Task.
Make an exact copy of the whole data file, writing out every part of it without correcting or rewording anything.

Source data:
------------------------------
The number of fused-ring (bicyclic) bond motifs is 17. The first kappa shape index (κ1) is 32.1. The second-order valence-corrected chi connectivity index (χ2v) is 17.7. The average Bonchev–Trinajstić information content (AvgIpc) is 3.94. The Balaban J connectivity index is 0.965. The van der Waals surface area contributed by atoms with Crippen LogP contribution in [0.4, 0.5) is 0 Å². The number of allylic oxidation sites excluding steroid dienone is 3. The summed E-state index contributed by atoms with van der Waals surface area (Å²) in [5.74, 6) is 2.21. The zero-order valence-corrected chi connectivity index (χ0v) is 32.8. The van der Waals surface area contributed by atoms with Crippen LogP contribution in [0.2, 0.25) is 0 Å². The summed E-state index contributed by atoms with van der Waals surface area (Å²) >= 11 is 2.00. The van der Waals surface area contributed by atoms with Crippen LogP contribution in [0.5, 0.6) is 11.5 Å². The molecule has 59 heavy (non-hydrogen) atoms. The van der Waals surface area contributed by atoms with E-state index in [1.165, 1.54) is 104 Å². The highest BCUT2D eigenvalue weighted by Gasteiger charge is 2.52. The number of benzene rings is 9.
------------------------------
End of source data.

The number of fused-ring (bicyclic) bond motifs is 17. The first kappa shape index (κ1) is 32.1. The second-order valence-corrected chi connectivity index (χ2v) is 17.7. The average Bonchev–Trinajstić information content (AvgIpc) is 3.94. The Balaban J connectivity index is 0.965. The van der Waals surface area contributed by atoms with Crippen LogP contribution in [0.4, 0.5) is 0 Å². The number of allylic oxidation sites excluding steroid dienone is 3. The summed E-state index contributed by atoms with van der Waals surface area (Å²) in [5.74, 6) is 2.21. The zero-order valence-corrected chi connectivity index (χ0v) is 32.8. The van der Waals surface area contributed by atoms with Crippen LogP contribution in [0.2, 0.25) is 0 Å². The summed E-state index contributed by atoms with van der Waals surface area (Å²) >= 11 is 2.00. The van der Waals surface area contributed by atoms with Crippen LogP contribution in [0.5, 0.6) is 11.5 Å². The molecule has 59 heavy (non-hydrogen) atoms. The van der Waals surface area contributed by atoms with E-state index in [1.165, 1.54) is 104 Å². The highest BCUT2D eigenvalue weighted by Gasteiger charge is 2.52. The number of benzene rings is 9.